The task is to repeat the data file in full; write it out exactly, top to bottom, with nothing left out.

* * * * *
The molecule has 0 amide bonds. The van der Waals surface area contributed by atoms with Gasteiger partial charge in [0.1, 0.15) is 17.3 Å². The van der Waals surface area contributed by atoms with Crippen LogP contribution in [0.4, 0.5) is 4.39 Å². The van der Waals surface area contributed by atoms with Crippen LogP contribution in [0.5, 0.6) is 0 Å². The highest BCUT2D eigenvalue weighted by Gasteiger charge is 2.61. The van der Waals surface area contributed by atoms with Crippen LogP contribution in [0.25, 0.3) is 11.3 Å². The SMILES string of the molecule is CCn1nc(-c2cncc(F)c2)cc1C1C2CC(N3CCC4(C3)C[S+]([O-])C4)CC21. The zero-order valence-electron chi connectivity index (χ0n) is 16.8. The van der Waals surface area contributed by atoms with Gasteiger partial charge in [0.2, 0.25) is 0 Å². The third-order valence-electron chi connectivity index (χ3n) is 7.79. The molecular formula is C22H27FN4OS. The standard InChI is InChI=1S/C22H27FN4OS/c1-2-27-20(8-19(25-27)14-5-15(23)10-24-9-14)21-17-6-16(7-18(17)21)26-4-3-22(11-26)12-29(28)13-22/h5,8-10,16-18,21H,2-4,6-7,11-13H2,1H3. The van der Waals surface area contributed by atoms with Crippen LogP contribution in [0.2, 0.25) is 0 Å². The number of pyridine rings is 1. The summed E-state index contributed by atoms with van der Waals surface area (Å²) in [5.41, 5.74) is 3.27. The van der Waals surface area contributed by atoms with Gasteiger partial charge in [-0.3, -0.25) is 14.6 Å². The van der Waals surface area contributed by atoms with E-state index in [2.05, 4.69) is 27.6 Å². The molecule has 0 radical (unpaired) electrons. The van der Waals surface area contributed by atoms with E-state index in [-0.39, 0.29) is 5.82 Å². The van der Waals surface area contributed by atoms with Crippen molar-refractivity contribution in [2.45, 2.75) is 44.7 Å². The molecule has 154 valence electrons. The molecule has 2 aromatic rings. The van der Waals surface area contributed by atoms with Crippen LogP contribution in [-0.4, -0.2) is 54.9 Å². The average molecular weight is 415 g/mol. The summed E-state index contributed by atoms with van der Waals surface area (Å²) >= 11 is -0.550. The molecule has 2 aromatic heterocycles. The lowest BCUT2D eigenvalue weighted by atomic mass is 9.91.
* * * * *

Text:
The molecule has 0 amide bonds. The van der Waals surface area contributed by atoms with Gasteiger partial charge in [0.1, 0.15) is 17.3 Å². The van der Waals surface area contributed by atoms with Crippen LogP contribution in [0.4, 0.5) is 4.39 Å². The van der Waals surface area contributed by atoms with Crippen LogP contribution in [0.5, 0.6) is 0 Å². The highest BCUT2D eigenvalue weighted by Gasteiger charge is 2.61. The van der Waals surface area contributed by atoms with Crippen LogP contribution in [0.25, 0.3) is 11.3 Å². The SMILES string of the molecule is CCn1nc(-c2cncc(F)c2)cc1C1C2CC(N3CCC4(C3)C[S+]([O-])C4)CC21. The zero-order valence-electron chi connectivity index (χ0n) is 16.8. The van der Waals surface area contributed by atoms with Gasteiger partial charge in [0.2, 0.25) is 0 Å². The third-order valence-electron chi connectivity index (χ3n) is 7.79. The molecular formula is C22H27FN4OS. The standard InChI is InChI=1S/C22H27FN4OS/c1-2-27-20(8-19(25-27)14-5-15(23)10-24-9-14)21-17-6-16(7-18(17)21)26-4-3-22(11-26)12-29(28)13-22/h5,8-10,16-18,21H,2-4,6-7,11-13H2,1H3. The van der Waals surface area contributed by atoms with Crippen LogP contribution in [0.2, 0.25) is 0 Å². The number of pyridine rings is 1. The summed E-state index contributed by atoms with van der Waals surface area (Å²) in [5.41, 5.74) is 3.27. The van der Waals surface area contributed by atoms with Gasteiger partial charge in [-0.3, -0.25) is 14.6 Å². The van der Waals surface area contributed by atoms with E-state index in [2.05, 4.69) is 27.6 Å². The molecule has 0 radical (unpaired) electrons. The van der Waals surface area contributed by atoms with E-state index in [-0.39, 0.29) is 5.82 Å². The van der Waals surface area contributed by atoms with Crippen molar-refractivity contribution in [2.45, 2.75) is 44.7 Å². The molecule has 154 valence electrons. The molecule has 2 aromatic rings. The van der Waals surface area contributed by atoms with Crippen LogP contribution in [-0.4, -0.2) is 54.9 Å². The average molecular weight is 415 g/mol. The summed E-state index contributed by atoms with van der Waals surface area (Å²) >= 11 is -0.550. The molecule has 2 aromatic heterocycles. The lowest BCUT2D eigenvalue weighted by atomic mass is 9.91.